About the book
“Only you can help me with my bedsport performance...”
The widowed Eliza, or Lady Lytton, has spent the last years relishing in her freedom and extravagant London lifestyle. And despite her refusal to let any man approach her, she finds herself caught up in an illicit wager with the worst of them.
The Duke of Wordsworth, Timothy Hansen, is a rake and proud libertine. But after his latest mistress unfavorably criticizes his skills in the bedroom, he is looking for reassurance. And his widowed friend is the only one to be trusted with it.
With her undesirable brother-in-law asking for her hand in marriage though, Eliza is afraid that her carefree days are over. Only, it seems that there is more at stake than her freedom. For she and Timothy both stand to lose not only the wager they have placed but their very own hearts…
The white negligee against her skin in the morning light was completely translucent. She knew, didn’t she? She had to know. A woman like that spoke seduction as a second language. He watched her appreciatively from the bed, pleased as the cat that got the cream.
Sabrina Summers was the best choice he could have possibly made for a mistress.
“Shall I stand still so you don’t strain to watch me wander across the room?” she asked. He chuckled. She was a spitfire. He enjoyed their verbal sparring as much as their sparring between the sheets.
“Take the negligee off if you want to give me a better look,” he said. She chuckled, peering over her shoulder at him. He admired her blonde tresses, messy due to their vigorous romps the night before. The contours of her body showed through the flimsy fabric, awakening the desire he had for her last night.
“I can’t. I have to go,” she said.
“We’ve lazed about the sheets all morning; you’re clearly not in a hurry,” he argued. She had gotten out of bed on the pretense of getting dressed to leave, but she was still almost naked, and no progress had been made. Her clothes, and his, were still strewn over the bed and the floor. It was late in the morning. The sun was already high in the sky. Thankfully, he had cleared his schedule for the day.
“I have to go,” she repeated. He sighed and closed his eyes, head resting back on his pillow. His head was clear, and his body felt rested and refreshed; that was the effect she had on him. As far as mistresses went—he had had a few, after all—Sabrina was a rare sort.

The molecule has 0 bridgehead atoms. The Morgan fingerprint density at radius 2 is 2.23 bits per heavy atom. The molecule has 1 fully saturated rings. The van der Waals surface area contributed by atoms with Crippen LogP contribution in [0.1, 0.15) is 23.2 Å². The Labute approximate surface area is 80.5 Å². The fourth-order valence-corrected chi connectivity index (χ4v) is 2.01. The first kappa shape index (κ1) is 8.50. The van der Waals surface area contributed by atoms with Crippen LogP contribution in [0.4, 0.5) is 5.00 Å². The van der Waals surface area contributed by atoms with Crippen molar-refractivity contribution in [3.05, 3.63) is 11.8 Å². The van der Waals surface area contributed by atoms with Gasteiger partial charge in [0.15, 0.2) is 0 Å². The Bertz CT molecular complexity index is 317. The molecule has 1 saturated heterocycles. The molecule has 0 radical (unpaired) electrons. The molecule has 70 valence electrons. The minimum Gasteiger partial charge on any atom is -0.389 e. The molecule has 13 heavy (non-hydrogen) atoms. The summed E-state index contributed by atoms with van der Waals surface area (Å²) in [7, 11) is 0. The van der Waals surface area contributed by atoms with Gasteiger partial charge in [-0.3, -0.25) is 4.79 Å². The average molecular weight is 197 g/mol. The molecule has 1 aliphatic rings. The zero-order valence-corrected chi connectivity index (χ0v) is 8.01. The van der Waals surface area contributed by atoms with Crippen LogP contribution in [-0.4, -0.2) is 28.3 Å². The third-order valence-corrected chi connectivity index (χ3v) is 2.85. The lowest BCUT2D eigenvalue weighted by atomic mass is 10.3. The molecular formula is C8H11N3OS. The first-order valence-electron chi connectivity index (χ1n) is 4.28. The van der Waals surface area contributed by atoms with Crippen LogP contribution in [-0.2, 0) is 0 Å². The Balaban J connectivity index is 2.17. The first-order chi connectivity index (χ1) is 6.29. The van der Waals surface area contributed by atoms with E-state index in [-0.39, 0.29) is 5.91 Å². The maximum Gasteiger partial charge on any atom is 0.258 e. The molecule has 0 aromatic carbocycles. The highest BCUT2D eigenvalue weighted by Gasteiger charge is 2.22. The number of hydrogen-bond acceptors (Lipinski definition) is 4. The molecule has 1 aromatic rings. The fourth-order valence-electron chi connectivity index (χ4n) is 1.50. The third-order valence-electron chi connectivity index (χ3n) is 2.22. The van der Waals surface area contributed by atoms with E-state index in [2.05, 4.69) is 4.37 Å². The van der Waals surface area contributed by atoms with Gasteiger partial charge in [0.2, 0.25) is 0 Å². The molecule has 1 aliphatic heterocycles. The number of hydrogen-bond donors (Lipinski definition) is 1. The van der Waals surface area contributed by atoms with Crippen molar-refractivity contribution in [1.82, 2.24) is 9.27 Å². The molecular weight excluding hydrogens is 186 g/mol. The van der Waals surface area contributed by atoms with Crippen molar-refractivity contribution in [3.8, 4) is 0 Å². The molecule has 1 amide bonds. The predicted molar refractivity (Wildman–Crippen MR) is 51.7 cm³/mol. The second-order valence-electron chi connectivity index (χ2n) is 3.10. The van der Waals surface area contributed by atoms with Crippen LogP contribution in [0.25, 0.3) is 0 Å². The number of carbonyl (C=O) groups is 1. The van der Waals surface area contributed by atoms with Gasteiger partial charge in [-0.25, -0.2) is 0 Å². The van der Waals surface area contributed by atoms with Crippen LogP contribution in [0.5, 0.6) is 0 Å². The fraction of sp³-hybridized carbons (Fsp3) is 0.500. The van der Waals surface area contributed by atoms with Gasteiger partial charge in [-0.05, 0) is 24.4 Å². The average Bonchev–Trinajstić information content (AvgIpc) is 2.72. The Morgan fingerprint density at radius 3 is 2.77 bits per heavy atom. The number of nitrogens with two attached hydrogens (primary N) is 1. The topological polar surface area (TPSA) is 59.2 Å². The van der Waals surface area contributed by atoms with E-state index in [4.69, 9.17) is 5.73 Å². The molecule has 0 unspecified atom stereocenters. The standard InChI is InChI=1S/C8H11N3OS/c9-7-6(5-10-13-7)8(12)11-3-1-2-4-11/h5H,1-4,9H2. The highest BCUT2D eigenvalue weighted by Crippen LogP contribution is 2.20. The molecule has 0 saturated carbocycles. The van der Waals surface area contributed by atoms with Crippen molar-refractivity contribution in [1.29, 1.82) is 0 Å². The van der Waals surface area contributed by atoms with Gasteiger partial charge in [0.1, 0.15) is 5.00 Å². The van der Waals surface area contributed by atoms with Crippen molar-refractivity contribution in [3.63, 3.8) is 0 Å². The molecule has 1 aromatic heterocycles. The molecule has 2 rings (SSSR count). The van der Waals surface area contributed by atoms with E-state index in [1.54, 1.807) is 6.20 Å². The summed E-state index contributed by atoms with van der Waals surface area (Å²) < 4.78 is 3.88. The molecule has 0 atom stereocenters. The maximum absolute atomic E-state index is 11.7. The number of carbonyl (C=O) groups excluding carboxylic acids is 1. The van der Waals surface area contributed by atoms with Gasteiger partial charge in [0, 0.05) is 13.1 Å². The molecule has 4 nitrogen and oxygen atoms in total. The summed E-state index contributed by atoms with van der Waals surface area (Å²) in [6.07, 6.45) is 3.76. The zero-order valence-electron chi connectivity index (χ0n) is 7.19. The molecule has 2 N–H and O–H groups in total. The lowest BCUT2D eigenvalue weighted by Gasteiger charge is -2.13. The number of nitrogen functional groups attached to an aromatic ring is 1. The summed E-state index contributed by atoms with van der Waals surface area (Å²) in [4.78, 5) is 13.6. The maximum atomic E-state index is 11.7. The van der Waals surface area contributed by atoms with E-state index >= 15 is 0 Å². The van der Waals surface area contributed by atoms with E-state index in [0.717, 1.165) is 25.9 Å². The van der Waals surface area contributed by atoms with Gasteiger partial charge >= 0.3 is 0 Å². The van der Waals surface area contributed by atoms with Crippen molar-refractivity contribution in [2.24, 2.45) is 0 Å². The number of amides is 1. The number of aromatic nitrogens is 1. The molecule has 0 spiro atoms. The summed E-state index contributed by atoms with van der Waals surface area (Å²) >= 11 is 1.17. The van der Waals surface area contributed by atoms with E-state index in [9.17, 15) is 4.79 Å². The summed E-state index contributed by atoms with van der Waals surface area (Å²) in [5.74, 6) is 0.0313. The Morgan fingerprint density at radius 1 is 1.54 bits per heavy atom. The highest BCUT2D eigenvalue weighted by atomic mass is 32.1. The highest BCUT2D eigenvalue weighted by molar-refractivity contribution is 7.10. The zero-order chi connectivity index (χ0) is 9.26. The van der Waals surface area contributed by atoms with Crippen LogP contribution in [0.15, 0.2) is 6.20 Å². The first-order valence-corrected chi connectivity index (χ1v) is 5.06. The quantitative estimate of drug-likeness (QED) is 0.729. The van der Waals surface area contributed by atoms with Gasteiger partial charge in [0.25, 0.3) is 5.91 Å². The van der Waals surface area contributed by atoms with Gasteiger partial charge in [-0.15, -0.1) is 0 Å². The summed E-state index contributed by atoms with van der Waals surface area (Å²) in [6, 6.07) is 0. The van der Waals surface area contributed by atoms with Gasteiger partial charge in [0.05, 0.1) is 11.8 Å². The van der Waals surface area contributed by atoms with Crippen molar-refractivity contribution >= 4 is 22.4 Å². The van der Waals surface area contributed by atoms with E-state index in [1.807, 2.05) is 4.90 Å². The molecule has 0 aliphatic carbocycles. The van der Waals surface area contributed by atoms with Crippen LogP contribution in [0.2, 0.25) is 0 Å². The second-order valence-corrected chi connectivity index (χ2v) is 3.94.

Attention from women wasn’t unusual. Unmarried, married, widowed, young, and old alike: they were all under his thrall. He had his strapping physique and handsome face to thank for that. He customarily had one or two bedmates at any given time. Sabrina began her seductive assault, and he was happy to oblige, the labor of the chase having been taken off of him. Hearing her move across the room, he felt her weight on the bed as she sat close to his feet.
“I have to talk to you about something,” she said.
“What is troubling you, my dear?” he said. He reached for her, touching her thigh. He tried to run his hand under the fabric of her dress, but the layers hindered his progress.
“I’m afraid I must end our affair.” He opened his eyes to look at her.
“Found another fellow, have you?”
“Not quite. Regardless, I must end our affair,” she said. He sighed. Every affair ended eventually. Sometimes, it was him, but most of the time, it was them. They became leery of their association, wanting to maintain their reputations. He never held it against them. He knew the kind of man he was and accepted that many women flirted with social ruin when they associated with him.
“In that case, come back to bed. We must memorialize our affair now that it is over,” he said.
“That’s the issue, Your Grace,” she said. Your Grace indeed. She only said that when she meant to ridicule him.
“What are you talking about?”
“I’ve held my tongue for weeks, but I can no longer take it. I come to your bed expectantly, but every night, I leave wondering whether my trip was worth the trouble.”
He sat up. “Sabrina—”
“You have quite the reputation, Your Grace. Plenty of women sing your praises, compliment your… talents,” she glanced at his crotch over the bedding. “I was enticed, I must admit, but alas, they were wrong.” His mouth opened, but all he managed were shocked sputters.
“Sabrina… tell me you weren’t in this bed last night, too drowned in pleasure to speak,” he said. She pursed her lips and shrugged.
“You’re a bachelor yet, but you’ve bedded many women. You must be aware that many will spare their men’s egos by… acting.” He laughed. Falling back onto his pillows, he dabbed his tearing eyes.
“Sabrina, I have many faults, but I am fully aware of where my talents lie. I excel at bedsport, and if you need another demonstration, you’re welcome back to bed.” Sabrina gave a polite smile.
“Your Grace, please don’t invite me to further disappointment.” He frowned.
“Sabrina.” He straightened and stood, coming up to her. “I would never want you to fear for your reputation for associating with me. I’ve never given cause for anybody to whisper.”
“Your Grace, it may be hard to believe, but the problem here is indeed you,” she insisted. His teeth clenched. He had never heard any complaints from women in the past, not even this one.